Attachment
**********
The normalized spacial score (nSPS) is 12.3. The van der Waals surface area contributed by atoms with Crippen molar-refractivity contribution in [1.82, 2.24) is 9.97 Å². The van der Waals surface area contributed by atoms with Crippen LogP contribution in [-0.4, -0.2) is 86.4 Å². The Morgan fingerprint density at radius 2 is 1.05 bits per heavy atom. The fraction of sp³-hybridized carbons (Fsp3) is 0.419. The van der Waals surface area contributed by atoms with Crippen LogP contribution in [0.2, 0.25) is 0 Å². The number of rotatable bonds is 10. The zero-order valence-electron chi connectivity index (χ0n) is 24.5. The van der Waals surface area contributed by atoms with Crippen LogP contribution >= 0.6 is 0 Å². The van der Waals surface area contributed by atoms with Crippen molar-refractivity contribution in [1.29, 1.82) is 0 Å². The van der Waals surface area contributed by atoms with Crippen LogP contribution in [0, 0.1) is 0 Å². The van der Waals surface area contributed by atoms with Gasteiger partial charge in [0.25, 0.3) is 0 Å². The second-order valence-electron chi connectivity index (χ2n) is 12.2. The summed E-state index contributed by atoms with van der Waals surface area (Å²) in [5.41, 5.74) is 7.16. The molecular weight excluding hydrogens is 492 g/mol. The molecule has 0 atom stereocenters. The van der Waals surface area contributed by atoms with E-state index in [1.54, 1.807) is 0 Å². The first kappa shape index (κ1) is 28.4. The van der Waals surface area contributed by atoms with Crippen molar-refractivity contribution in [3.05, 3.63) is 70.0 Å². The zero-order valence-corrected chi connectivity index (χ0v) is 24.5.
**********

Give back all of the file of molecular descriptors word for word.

The normalized spacial score (nSPS) is 12.3. The van der Waals surface area contributed by atoms with Crippen molar-refractivity contribution in [1.82, 2.24) is 9.97 Å². The van der Waals surface area contributed by atoms with Crippen LogP contribution in [-0.4, -0.2) is 86.4 Å². The Morgan fingerprint density at radius 2 is 1.05 bits per heavy atom. The fraction of sp³-hybridized carbons (Fsp3) is 0.419. The van der Waals surface area contributed by atoms with Crippen LogP contribution in [0.2, 0.25) is 0 Å². The number of rotatable bonds is 10. The zero-order valence-electron chi connectivity index (χ0n) is 24.5. The van der Waals surface area contributed by atoms with Crippen LogP contribution >= 0.6 is 0 Å². The van der Waals surface area contributed by atoms with Crippen molar-refractivity contribution in [1.29, 1.82) is 0 Å². The van der Waals surface area contributed by atoms with Crippen LogP contribution in [0, 0.1) is 0 Å². The van der Waals surface area contributed by atoms with Gasteiger partial charge in [0.25, 0.3) is 0 Å². The second-order valence-electron chi connectivity index (χ2n) is 12.2. The summed E-state index contributed by atoms with van der Waals surface area (Å²) in [5.41, 5.74) is 7.16. The molecular weight excluding hydrogens is 492 g/mol. The molecule has 0 atom stereocenters. The van der Waals surface area contributed by atoms with E-state index in [1.54, 1.807) is 0 Å². The first kappa shape index (κ1) is 28.4. The van der Waals surface area contributed by atoms with Crippen molar-refractivity contribution in [3.05, 3.63) is 70.0 Å². The zero-order valence-corrected chi connectivity index (χ0v) is 24.5.